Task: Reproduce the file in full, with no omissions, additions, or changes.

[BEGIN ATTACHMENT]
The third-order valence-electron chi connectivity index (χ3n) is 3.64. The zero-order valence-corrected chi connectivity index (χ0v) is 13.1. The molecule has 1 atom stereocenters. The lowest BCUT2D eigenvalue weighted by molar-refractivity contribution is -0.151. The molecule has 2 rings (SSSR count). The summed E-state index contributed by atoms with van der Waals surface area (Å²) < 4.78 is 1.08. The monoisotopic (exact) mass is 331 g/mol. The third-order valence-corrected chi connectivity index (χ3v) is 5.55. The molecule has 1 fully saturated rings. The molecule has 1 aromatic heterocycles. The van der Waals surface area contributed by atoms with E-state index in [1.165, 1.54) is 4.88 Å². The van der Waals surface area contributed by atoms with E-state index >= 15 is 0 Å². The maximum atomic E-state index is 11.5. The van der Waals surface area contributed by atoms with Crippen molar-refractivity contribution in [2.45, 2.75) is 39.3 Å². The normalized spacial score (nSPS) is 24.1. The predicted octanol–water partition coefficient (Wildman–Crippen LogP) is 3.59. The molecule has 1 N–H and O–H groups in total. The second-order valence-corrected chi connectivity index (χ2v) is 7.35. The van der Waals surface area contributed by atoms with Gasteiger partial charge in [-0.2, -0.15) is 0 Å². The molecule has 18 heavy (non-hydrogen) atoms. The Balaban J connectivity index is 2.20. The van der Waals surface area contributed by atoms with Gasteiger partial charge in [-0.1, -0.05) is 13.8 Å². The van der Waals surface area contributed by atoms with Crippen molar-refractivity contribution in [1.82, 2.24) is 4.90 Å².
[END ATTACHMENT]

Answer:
The third-order valence-electron chi connectivity index (χ3n) is 3.64. The zero-order valence-corrected chi connectivity index (χ0v) is 13.1. The molecule has 1 atom stereocenters. The lowest BCUT2D eigenvalue weighted by molar-refractivity contribution is -0.151. The molecule has 2 rings (SSSR count). The summed E-state index contributed by atoms with van der Waals surface area (Å²) < 4.78 is 1.08. The monoisotopic (exact) mass is 331 g/mol. The third-order valence-corrected chi connectivity index (χ3v) is 5.55. The molecule has 1 fully saturated rings. The molecule has 1 aromatic heterocycles. The van der Waals surface area contributed by atoms with E-state index in [1.165, 1.54) is 4.88 Å². The van der Waals surface area contributed by atoms with E-state index >= 15 is 0 Å². The maximum atomic E-state index is 11.5. The van der Waals surface area contributed by atoms with Crippen molar-refractivity contribution in [2.45, 2.75) is 39.3 Å². The normalized spacial score (nSPS) is 24.1. The predicted octanol–water partition coefficient (Wildman–Crippen LogP) is 3.59. The molecule has 1 N–H and O–H groups in total. The second-order valence-corrected chi connectivity index (χ2v) is 7.35. The van der Waals surface area contributed by atoms with Gasteiger partial charge in [-0.2, -0.15) is 0 Å². The molecule has 18 heavy (non-hydrogen) atoms. The Balaban J connectivity index is 2.20. The van der Waals surface area contributed by atoms with Gasteiger partial charge in [-0.1, -0.05) is 13.8 Å². The van der Waals surface area contributed by atoms with Crippen molar-refractivity contribution in [1.82, 2.24) is 4.90 Å².